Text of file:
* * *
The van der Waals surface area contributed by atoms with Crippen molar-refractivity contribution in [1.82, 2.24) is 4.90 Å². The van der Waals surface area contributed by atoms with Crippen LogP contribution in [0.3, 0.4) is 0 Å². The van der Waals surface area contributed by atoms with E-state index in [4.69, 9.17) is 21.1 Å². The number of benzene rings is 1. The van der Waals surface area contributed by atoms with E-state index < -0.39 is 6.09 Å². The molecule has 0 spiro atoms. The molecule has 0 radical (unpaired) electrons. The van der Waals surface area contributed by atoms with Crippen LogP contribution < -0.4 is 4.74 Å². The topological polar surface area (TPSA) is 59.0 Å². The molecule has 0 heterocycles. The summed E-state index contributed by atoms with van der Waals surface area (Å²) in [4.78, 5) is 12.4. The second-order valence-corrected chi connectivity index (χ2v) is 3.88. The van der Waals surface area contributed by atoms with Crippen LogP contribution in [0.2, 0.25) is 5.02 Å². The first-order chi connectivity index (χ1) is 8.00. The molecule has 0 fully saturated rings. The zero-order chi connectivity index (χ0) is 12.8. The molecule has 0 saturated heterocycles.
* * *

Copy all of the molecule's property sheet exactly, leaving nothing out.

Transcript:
The van der Waals surface area contributed by atoms with Crippen molar-refractivity contribution in [1.82, 2.24) is 4.90 Å². The van der Waals surface area contributed by atoms with Crippen LogP contribution in [0.3, 0.4) is 0 Å². The van der Waals surface area contributed by atoms with E-state index in [4.69, 9.17) is 21.1 Å². The number of benzene rings is 1. The van der Waals surface area contributed by atoms with E-state index < -0.39 is 6.09 Å². The molecule has 0 spiro atoms. The molecule has 0 radical (unpaired) electrons. The van der Waals surface area contributed by atoms with Crippen LogP contribution < -0.4 is 4.74 Å². The topological polar surface area (TPSA) is 59.0 Å². The molecule has 0 heterocycles. The summed E-state index contributed by atoms with van der Waals surface area (Å²) in [4.78, 5) is 12.4. The second-order valence-corrected chi connectivity index (χ2v) is 3.88. The van der Waals surface area contributed by atoms with Crippen LogP contribution in [0.2, 0.25) is 5.02 Å². The first-order chi connectivity index (χ1) is 8.00. The molecule has 0 fully saturated rings. The zero-order chi connectivity index (χ0) is 12.8. The molecule has 0 saturated heterocycles.